“We do a lot of this for small to medium sized independent operators. If they’re spending 85% of their time on one service that’s in crisis that has a damaging impact on the rest of their portfolio.
“They will bring us in to take away the burden of that individual asset whilst we get it stabilised and turned around and that allows them to make sure that a ball is not dropped elsewhere.”
HCMS also provides a range of systems to offer help for struggling providers.
Its Impact audit tool helps people identify where they are going wrong, why they are going wrong and what they need to do to change things.
“It’s a very powerful tool,” Tony said.
“It can be a very overwhelming exercise because it often identifies a very long list of things that need to be fixed. Those homes that have been through this process a number of times, though, begin to see it as a challenge. They are looking forward to the next audit to see where they have improved. It becomes a catalyst for change and development.”
HCMS has also developed the How Did We Do? app, which enables visiting relatives and professionals to provide direct feedback to senior management.
“The majority of the feedback is very positive but it’s nice to know when someone has got a problem we can jump on it immediately,” Tony said.
“Quite often we can turn around what was initially a problem into a real benefit.”
Looking ahead, given the challenges facing the sector, what should the government be proposing in its much-awaited Green Paper?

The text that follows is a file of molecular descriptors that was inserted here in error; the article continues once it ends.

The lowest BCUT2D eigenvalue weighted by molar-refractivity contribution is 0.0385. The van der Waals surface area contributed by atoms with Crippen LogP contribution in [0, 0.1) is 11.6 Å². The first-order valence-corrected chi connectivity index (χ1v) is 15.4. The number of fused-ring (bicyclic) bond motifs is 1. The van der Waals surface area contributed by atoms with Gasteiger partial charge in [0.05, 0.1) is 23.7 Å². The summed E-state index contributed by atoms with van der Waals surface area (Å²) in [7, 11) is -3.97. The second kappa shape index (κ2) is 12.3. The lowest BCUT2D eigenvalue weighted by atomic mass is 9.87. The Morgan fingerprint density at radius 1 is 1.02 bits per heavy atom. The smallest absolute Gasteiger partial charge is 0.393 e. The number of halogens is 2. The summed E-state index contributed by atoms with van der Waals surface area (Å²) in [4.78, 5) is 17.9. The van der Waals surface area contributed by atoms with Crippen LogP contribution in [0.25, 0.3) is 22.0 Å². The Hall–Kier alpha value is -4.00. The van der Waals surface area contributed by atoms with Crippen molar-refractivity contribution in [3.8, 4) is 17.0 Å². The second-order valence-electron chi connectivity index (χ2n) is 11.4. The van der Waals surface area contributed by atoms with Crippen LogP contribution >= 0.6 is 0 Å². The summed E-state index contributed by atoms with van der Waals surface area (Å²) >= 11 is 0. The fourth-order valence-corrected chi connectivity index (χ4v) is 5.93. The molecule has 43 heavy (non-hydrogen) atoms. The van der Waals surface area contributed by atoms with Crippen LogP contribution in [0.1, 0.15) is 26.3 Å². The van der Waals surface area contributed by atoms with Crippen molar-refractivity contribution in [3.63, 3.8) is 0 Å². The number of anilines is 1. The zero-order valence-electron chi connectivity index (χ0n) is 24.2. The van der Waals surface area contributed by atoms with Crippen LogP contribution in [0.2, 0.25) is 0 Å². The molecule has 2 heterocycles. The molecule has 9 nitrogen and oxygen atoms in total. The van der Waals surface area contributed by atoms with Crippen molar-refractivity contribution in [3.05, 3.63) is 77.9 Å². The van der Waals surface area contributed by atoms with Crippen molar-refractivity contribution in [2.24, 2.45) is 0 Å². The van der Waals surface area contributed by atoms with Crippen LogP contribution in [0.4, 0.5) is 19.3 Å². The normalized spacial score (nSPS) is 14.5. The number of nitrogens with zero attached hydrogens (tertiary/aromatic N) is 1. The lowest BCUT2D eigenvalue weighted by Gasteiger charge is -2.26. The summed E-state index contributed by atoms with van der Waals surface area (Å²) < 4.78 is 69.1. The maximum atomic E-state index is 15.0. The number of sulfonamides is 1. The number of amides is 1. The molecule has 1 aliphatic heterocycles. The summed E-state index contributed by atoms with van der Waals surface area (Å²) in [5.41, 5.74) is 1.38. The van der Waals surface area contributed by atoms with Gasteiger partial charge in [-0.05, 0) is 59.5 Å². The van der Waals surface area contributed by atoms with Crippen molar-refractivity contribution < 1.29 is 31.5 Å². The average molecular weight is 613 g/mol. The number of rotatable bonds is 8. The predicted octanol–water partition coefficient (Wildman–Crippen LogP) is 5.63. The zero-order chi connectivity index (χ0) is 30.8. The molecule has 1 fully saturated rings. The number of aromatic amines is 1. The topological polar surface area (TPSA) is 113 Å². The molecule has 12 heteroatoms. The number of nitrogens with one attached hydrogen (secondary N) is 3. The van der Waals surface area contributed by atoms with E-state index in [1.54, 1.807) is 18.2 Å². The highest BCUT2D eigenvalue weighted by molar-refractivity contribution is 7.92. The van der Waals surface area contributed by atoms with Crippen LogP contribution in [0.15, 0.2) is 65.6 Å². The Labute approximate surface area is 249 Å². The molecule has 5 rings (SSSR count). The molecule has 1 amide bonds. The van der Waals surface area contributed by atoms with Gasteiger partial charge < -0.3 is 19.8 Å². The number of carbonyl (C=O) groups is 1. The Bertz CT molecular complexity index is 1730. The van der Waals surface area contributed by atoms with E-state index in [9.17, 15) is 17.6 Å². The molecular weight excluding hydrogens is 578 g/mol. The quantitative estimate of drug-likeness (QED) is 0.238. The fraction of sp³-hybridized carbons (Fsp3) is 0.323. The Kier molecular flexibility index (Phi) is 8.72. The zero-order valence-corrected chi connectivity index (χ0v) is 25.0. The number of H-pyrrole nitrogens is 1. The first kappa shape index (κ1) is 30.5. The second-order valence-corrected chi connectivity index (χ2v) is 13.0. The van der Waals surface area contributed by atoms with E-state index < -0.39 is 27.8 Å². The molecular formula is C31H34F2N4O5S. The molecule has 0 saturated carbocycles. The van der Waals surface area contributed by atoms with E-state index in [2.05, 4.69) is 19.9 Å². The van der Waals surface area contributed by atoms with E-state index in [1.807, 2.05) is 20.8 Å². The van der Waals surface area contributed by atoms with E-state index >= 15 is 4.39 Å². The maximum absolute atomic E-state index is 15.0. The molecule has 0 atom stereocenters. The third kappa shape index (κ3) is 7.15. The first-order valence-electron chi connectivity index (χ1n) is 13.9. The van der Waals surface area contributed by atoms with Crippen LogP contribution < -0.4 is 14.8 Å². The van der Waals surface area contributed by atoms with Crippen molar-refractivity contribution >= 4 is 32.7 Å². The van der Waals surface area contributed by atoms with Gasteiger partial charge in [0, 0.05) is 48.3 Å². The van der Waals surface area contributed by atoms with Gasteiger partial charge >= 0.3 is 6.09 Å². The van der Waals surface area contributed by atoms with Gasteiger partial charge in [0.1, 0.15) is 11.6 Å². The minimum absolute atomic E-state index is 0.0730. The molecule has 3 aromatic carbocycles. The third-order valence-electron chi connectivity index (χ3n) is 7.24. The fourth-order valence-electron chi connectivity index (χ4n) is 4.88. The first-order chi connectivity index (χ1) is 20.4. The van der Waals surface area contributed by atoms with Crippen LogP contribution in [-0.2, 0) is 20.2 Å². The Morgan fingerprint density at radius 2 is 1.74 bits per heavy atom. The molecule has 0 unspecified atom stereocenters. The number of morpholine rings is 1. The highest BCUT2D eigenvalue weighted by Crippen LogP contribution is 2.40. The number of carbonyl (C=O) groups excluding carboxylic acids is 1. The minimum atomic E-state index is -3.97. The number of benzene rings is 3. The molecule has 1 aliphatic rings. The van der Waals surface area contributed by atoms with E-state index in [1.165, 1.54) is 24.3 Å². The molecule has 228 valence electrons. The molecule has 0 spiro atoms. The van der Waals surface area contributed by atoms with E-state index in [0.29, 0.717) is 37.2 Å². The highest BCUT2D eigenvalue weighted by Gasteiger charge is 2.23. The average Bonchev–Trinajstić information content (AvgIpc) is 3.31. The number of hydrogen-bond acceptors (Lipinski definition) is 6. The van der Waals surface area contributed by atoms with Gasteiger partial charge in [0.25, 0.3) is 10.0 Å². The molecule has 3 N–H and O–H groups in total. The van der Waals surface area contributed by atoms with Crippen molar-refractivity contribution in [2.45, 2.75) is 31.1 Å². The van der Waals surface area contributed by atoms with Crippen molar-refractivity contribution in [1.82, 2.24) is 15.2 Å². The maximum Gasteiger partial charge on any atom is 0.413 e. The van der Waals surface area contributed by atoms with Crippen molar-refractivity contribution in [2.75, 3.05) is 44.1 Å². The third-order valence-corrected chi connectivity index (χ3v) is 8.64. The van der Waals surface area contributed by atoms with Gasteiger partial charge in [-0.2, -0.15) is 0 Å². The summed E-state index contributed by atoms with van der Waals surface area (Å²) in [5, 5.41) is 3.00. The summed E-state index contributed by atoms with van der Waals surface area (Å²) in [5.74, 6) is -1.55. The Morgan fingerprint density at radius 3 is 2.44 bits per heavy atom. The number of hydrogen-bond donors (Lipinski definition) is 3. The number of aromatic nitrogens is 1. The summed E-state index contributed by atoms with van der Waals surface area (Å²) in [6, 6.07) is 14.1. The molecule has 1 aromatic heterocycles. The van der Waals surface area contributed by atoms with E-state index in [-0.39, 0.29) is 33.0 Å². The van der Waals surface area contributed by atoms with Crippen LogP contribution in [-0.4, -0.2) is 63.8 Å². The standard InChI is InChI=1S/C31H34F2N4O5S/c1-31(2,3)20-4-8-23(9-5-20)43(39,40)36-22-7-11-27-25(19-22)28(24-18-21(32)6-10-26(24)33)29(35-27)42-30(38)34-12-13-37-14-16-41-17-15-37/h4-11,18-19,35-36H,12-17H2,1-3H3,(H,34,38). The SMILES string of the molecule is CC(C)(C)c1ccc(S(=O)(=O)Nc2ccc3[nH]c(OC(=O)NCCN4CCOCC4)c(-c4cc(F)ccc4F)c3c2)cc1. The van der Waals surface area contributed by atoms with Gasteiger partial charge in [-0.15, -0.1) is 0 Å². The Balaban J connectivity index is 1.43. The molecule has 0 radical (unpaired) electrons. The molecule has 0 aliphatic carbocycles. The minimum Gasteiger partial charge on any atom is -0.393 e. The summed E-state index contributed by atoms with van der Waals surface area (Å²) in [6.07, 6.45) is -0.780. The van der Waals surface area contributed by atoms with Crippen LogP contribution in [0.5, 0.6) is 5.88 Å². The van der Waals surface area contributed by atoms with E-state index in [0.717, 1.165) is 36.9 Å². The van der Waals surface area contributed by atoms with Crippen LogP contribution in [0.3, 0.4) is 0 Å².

“I hate to see waste and inefficiency,” Tony said.
“We are always hearing that the care sector needs more money when actually I think there’s still potential room for further efficiency and better management in some areas but we do need more money for the local authority funded care.
“There is not the resource available in a time of austerity for local authorities to provide the services that are needed.”
Tony said some form of tax would inevitably need to be introduced to meet the spiralling social care bill.
A fierce Brexit proponent, Tony remains an ardent critic of central interference in the sector. He cites the case of the Scottish government’s stipulations on room sizes which he said had resulted in providers no longer being able to afford to build homes to deliver care at local authority rates.
“What they have done is consign public pay residents to living in old stock for years to come,” Tony argued.